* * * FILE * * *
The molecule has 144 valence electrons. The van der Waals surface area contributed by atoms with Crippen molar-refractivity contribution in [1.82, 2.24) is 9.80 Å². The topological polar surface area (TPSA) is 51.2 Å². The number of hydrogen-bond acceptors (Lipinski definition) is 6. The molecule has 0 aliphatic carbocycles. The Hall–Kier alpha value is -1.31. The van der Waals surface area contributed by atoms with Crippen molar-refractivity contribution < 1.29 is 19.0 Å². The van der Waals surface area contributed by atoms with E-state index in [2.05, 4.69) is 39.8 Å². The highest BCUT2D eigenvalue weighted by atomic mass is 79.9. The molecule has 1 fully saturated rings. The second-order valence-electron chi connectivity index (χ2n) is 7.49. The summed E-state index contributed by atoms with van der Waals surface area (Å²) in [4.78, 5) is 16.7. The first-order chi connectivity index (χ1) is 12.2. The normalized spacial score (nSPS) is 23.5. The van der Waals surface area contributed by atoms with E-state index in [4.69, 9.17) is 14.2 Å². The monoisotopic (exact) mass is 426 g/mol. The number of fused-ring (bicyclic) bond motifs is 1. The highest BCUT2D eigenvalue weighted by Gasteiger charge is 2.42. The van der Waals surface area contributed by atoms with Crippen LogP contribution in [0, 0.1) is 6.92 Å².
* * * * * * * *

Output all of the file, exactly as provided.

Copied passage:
The molecule has 144 valence electrons. The van der Waals surface area contributed by atoms with Crippen molar-refractivity contribution in [1.82, 2.24) is 9.80 Å². The topological polar surface area (TPSA) is 51.2 Å². The number of hydrogen-bond acceptors (Lipinski definition) is 6. The molecule has 0 aliphatic carbocycles. The Hall–Kier alpha value is -1.31. The van der Waals surface area contributed by atoms with Crippen molar-refractivity contribution < 1.29 is 19.0 Å². The van der Waals surface area contributed by atoms with E-state index in [2.05, 4.69) is 39.8 Å². The highest BCUT2D eigenvalue weighted by atomic mass is 79.9. The molecule has 1 fully saturated rings. The second-order valence-electron chi connectivity index (χ2n) is 7.49. The summed E-state index contributed by atoms with van der Waals surface area (Å²) in [4.78, 5) is 16.7. The first-order chi connectivity index (χ1) is 12.2. The normalized spacial score (nSPS) is 23.5. The van der Waals surface area contributed by atoms with E-state index in [4.69, 9.17) is 14.2 Å². The monoisotopic (exact) mass is 426 g/mol. The number of fused-ring (bicyclic) bond motifs is 1. The highest BCUT2D eigenvalue weighted by Gasteiger charge is 2.42. The van der Waals surface area contributed by atoms with Crippen LogP contribution in [0, 0.1) is 6.92 Å².